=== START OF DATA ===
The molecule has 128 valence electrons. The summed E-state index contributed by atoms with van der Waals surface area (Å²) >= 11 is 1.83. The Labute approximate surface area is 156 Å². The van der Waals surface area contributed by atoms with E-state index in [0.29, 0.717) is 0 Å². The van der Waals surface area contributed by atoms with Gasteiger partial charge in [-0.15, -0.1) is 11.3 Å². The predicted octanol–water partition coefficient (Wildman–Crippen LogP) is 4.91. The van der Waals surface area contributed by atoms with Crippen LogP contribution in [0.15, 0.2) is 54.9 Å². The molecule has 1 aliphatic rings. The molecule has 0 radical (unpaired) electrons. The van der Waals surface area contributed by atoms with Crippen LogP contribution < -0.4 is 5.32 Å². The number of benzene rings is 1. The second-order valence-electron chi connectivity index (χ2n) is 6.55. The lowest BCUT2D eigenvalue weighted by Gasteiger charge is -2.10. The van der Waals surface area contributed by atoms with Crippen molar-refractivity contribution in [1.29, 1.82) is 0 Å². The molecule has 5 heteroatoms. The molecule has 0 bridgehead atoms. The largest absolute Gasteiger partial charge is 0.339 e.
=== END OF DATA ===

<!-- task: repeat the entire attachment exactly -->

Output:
The molecule has 128 valence electrons. The summed E-state index contributed by atoms with van der Waals surface area (Å²) >= 11 is 1.83. The Labute approximate surface area is 156 Å². The van der Waals surface area contributed by atoms with E-state index in [0.29, 0.717) is 0 Å². The van der Waals surface area contributed by atoms with Gasteiger partial charge in [-0.15, -0.1) is 11.3 Å². The predicted octanol–water partition coefficient (Wildman–Crippen LogP) is 4.91. The van der Waals surface area contributed by atoms with Crippen LogP contribution in [0.15, 0.2) is 54.9 Å². The molecule has 1 aliphatic rings. The molecule has 0 radical (unpaired) electrons. The van der Waals surface area contributed by atoms with Crippen LogP contribution < -0.4 is 5.32 Å². The number of benzene rings is 1. The second-order valence-electron chi connectivity index (χ2n) is 6.55. The lowest BCUT2D eigenvalue weighted by Gasteiger charge is -2.10. The van der Waals surface area contributed by atoms with Crippen molar-refractivity contribution in [1.29, 1.82) is 0 Å². The molecule has 5 heteroatoms. The molecule has 0 bridgehead atoms. The largest absolute Gasteiger partial charge is 0.339 e.